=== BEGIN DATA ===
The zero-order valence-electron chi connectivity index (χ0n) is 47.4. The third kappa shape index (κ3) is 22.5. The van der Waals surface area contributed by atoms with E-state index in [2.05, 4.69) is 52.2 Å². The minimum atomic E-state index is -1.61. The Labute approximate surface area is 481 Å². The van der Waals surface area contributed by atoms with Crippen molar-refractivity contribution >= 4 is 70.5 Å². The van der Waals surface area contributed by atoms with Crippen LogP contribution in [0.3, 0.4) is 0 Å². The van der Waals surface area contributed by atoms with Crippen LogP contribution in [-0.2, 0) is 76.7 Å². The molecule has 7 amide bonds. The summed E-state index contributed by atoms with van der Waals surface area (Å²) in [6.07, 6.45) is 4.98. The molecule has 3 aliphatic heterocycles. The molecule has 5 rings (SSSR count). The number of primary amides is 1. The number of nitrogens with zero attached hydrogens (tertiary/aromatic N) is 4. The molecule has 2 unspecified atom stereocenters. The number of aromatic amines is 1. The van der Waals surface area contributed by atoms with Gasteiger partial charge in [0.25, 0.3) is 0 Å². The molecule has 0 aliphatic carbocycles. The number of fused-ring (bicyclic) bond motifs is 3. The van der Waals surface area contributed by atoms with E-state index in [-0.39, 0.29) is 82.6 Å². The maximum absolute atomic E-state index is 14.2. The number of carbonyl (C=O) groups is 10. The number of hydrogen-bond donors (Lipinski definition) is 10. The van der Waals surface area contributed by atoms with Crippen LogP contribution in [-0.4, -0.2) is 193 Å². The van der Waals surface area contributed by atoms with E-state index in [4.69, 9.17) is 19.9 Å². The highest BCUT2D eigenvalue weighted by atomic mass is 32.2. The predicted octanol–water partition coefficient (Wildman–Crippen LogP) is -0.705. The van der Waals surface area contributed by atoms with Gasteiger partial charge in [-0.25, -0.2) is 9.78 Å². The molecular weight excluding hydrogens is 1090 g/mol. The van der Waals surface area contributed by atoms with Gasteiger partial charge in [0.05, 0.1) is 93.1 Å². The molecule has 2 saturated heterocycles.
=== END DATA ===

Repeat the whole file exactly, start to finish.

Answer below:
The zero-order valence-electron chi connectivity index (χ0n) is 47.4. The third kappa shape index (κ3) is 22.5. The van der Waals surface area contributed by atoms with E-state index in [2.05, 4.69) is 52.2 Å². The minimum atomic E-state index is -1.61. The Labute approximate surface area is 481 Å². The van der Waals surface area contributed by atoms with Crippen molar-refractivity contribution >= 4 is 70.5 Å². The van der Waals surface area contributed by atoms with Crippen LogP contribution in [0.3, 0.4) is 0 Å². The van der Waals surface area contributed by atoms with Crippen LogP contribution in [-0.2, 0) is 76.7 Å². The molecule has 7 amide bonds. The summed E-state index contributed by atoms with van der Waals surface area (Å²) in [6.07, 6.45) is 4.98. The molecule has 3 aliphatic heterocycles. The molecule has 5 rings (SSSR count). The number of primary amides is 1. The number of nitrogens with zero attached hydrogens (tertiary/aromatic N) is 4. The molecule has 2 unspecified atom stereocenters. The number of aromatic amines is 1. The van der Waals surface area contributed by atoms with Gasteiger partial charge in [0.25, 0.3) is 0 Å². The molecule has 0 aliphatic carbocycles. The number of fused-ring (bicyclic) bond motifs is 3. The van der Waals surface area contributed by atoms with E-state index in [-0.39, 0.29) is 82.6 Å². The maximum absolute atomic E-state index is 14.2. The number of carbonyl (C=O) groups is 10. The number of hydrogen-bond donors (Lipinski definition) is 10. The van der Waals surface area contributed by atoms with Crippen LogP contribution in [-0.4, -0.2) is 193 Å². The van der Waals surface area contributed by atoms with E-state index in [4.69, 9.17) is 19.9 Å². The highest BCUT2D eigenvalue weighted by atomic mass is 32.2. The predicted octanol–water partition coefficient (Wildman–Crippen LogP) is -0.705. The van der Waals surface area contributed by atoms with Gasteiger partial charge in [-0.25, -0.2) is 9.78 Å². The molecular weight excluding hydrogens is 1090 g/mol. The van der Waals surface area contributed by atoms with Gasteiger partial charge in [0.05, 0.1) is 93.1 Å². The molecule has 2 saturated heterocycles.